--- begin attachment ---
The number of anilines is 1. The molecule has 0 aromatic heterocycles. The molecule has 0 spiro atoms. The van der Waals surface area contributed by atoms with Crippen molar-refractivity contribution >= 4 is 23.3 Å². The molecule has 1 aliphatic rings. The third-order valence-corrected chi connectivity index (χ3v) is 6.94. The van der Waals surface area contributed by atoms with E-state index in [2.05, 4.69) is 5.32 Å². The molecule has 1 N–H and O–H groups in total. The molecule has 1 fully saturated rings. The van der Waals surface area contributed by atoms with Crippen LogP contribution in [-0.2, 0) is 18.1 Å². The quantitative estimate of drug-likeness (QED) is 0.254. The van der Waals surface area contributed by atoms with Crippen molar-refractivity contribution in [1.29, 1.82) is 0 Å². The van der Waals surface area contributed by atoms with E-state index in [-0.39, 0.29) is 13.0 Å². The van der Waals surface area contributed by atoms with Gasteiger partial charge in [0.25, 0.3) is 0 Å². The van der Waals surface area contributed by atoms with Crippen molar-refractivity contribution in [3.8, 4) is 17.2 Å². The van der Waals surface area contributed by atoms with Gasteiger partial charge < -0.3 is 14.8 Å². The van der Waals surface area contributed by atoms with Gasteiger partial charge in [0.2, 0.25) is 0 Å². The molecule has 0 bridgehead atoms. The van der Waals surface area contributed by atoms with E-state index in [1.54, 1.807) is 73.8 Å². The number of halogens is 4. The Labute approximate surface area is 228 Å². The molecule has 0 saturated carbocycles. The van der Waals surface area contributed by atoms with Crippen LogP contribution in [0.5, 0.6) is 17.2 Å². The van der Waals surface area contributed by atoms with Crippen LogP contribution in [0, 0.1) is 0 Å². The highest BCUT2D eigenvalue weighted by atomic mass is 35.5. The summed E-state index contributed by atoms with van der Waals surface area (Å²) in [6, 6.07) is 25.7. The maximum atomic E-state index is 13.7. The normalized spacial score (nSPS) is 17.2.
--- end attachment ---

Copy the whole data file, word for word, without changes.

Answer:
The number of anilines is 1. The molecule has 0 aromatic heterocycles. The molecule has 0 spiro atoms. The van der Waals surface area contributed by atoms with Crippen molar-refractivity contribution >= 4 is 23.3 Å². The molecule has 1 aliphatic rings. The third-order valence-corrected chi connectivity index (χ3v) is 6.94. The van der Waals surface area contributed by atoms with E-state index in [2.05, 4.69) is 5.32 Å². The molecule has 1 N–H and O–H groups in total. The molecule has 1 fully saturated rings. The van der Waals surface area contributed by atoms with Crippen LogP contribution in [-0.2, 0) is 18.1 Å². The quantitative estimate of drug-likeness (QED) is 0.254. The van der Waals surface area contributed by atoms with Crippen molar-refractivity contribution in [1.29, 1.82) is 0 Å². The van der Waals surface area contributed by atoms with E-state index in [-0.39, 0.29) is 13.0 Å². The van der Waals surface area contributed by atoms with Gasteiger partial charge in [0.25, 0.3) is 0 Å². The van der Waals surface area contributed by atoms with Crippen molar-refractivity contribution in [3.8, 4) is 17.2 Å². The van der Waals surface area contributed by atoms with Gasteiger partial charge < -0.3 is 14.8 Å². The van der Waals surface area contributed by atoms with Gasteiger partial charge in [0.2, 0.25) is 0 Å². The molecule has 0 bridgehead atoms. The van der Waals surface area contributed by atoms with E-state index in [1.54, 1.807) is 73.8 Å². The number of halogens is 4. The Labute approximate surface area is 228 Å². The molecule has 0 saturated carbocycles. The van der Waals surface area contributed by atoms with Crippen LogP contribution in [0.5, 0.6) is 17.2 Å². The van der Waals surface area contributed by atoms with Crippen LogP contribution in [0, 0.1) is 0 Å². The highest BCUT2D eigenvalue weighted by atomic mass is 35.5. The summed E-state index contributed by atoms with van der Waals surface area (Å²) in [6, 6.07) is 25.7. The maximum atomic E-state index is 13.7. The normalized spacial score (nSPS) is 17.2.